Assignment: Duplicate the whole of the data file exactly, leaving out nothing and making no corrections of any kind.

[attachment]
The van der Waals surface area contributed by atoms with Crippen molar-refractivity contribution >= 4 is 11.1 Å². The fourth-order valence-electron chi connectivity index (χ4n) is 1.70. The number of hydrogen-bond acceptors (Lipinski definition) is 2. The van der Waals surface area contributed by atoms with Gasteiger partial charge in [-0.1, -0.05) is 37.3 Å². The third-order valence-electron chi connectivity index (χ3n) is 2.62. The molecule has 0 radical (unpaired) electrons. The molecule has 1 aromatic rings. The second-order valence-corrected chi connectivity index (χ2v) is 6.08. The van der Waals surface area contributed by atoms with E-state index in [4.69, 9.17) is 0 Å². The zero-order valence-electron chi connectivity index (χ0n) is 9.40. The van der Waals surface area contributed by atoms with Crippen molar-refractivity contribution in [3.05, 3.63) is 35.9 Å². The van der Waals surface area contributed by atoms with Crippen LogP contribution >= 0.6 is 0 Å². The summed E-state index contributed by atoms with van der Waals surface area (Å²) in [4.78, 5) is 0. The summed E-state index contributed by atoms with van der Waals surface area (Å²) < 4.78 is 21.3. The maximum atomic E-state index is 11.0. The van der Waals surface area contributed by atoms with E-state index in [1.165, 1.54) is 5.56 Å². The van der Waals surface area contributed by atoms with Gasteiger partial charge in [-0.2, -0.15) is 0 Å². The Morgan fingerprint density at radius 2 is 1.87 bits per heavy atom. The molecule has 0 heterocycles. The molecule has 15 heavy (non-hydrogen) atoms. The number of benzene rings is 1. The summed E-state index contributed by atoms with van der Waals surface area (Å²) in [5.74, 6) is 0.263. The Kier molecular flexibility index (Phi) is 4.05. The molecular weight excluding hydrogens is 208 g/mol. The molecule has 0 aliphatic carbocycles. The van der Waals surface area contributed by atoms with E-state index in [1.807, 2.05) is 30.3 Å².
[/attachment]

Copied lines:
The van der Waals surface area contributed by atoms with Crippen molar-refractivity contribution >= 4 is 11.1 Å². The fourth-order valence-electron chi connectivity index (χ4n) is 1.70. The number of hydrogen-bond acceptors (Lipinski definition) is 2. The van der Waals surface area contributed by atoms with Gasteiger partial charge in [-0.1, -0.05) is 37.3 Å². The third-order valence-electron chi connectivity index (χ3n) is 2.62. The molecule has 0 radical (unpaired) electrons. The molecule has 1 aromatic rings. The second-order valence-corrected chi connectivity index (χ2v) is 6.08. The van der Waals surface area contributed by atoms with E-state index in [4.69, 9.17) is 0 Å². The zero-order valence-electron chi connectivity index (χ0n) is 9.40. The van der Waals surface area contributed by atoms with Crippen molar-refractivity contribution in [3.05, 3.63) is 35.9 Å². The van der Waals surface area contributed by atoms with Crippen LogP contribution >= 0.6 is 0 Å². The summed E-state index contributed by atoms with van der Waals surface area (Å²) in [4.78, 5) is 0. The summed E-state index contributed by atoms with van der Waals surface area (Å²) < 4.78 is 21.3. The maximum atomic E-state index is 11.0. The van der Waals surface area contributed by atoms with E-state index in [1.165, 1.54) is 5.56 Å². The van der Waals surface area contributed by atoms with Gasteiger partial charge in [-0.2, -0.15) is 0 Å². The Morgan fingerprint density at radius 2 is 1.87 bits per heavy atom. The molecule has 0 heterocycles. The molecule has 15 heavy (non-hydrogen) atoms. The number of benzene rings is 1. The summed E-state index contributed by atoms with van der Waals surface area (Å²) in [5.74, 6) is 0.263. The Kier molecular flexibility index (Phi) is 4.05. The molecular weight excluding hydrogens is 208 g/mol. The molecule has 0 aliphatic carbocycles. The van der Waals surface area contributed by atoms with E-state index in [1.807, 2.05) is 30.3 Å².